If you still use a brick and mortar bank (as I still to), then you face the annoyance of the ridiculous ‘monthly fee’ for your chequing account. You can often waive your bank fees if you keep a minimum balance in your account, and you shouldn’t discount the return of this investment.
I currently do my banking through TD Bank. While I see the value of moving to a purely online bank such as Tangerine, I’ve got too many automatic payments (bills, pay cheque direct deposits, investments) to have made the move yet. In the meantime, I’ve been grandfathered into a Basic value chequing account that costs $3.95 per month, which is waived if I keep a minimum balance of $2000 at all times. This account offers no perks and hardly any transactions, but since I buy everything on my credit card and pay it off monthly, this doesn’t really matter. I ALWAYS keep $2,000 in this account.
Couldn’t this money be better invested?
$2,000 (or whatever the account minimum is) seems like a lot of money to waive a $3,95 fee, couldn’t this money be better invested instead of sitting in a chequing account making 0 interest? As a long-term investment – probably, but as a short-term investment, no! Here are a few return on investments for a sampling of fees from the major banks:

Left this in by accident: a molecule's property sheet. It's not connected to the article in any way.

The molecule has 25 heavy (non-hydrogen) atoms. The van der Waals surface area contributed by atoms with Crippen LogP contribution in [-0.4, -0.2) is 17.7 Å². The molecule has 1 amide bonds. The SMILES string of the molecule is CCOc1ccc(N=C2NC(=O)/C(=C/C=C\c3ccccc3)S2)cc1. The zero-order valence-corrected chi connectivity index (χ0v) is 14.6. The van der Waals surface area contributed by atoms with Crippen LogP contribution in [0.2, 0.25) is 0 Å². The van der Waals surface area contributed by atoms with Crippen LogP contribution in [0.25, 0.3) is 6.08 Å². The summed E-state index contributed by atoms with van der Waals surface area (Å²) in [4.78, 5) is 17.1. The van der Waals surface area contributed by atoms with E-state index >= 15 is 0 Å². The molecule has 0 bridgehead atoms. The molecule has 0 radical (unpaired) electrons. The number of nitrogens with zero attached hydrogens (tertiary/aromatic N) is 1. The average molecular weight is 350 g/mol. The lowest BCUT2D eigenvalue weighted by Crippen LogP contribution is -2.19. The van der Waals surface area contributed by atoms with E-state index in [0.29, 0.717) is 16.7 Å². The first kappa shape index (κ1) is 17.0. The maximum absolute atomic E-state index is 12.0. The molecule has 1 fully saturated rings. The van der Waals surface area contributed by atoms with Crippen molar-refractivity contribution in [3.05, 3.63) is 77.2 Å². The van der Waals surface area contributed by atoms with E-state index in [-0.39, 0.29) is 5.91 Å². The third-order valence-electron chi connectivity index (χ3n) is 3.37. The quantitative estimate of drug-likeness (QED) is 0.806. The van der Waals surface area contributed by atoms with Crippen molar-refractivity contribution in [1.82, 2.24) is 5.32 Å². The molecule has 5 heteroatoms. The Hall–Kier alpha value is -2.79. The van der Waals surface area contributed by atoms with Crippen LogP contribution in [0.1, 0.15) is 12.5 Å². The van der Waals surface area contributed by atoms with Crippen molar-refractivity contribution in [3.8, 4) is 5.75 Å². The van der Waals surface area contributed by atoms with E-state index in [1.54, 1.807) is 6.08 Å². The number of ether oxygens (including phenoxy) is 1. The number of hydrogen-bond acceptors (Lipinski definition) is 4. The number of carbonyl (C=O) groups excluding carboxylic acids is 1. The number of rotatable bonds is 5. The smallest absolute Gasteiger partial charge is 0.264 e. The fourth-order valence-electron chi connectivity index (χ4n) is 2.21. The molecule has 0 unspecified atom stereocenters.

|Bank||Account||Cost||Minimum||Total saved per yer||1-year annualized return|
|Scotia||Scotia One Chequing||$12.95||$3,500||$155.40||4.44%|
The return on investment varies quite a bit depending on what your fee’s are. As for a guaranteed return on a short-term, completely risk-free investment, 2.34% – 7.19%(!), I don’t think anyone would advise you against that. If you are tied to an expensive chequing account and can’t give it up for something a little more simple, the 7.19% return on the $5,000 investment is an amazing guaranteed return.
So what does this mean?
Almost every smart financial adviser will tell you that you should be keeping a rainy day fund in a safe, non-volatile, and easily accessible spot. The problem with safe, non-volatile, and accessible is they often provide very little return. That’s what makes investing a chunk of your money in a chequing account to waive your monthly fee a smart move. Everyone’s banking needs differ, but if your bank offers to waive your monthly fee by keeping a minimum balance, it is definitely something you should take into consideration as an investment.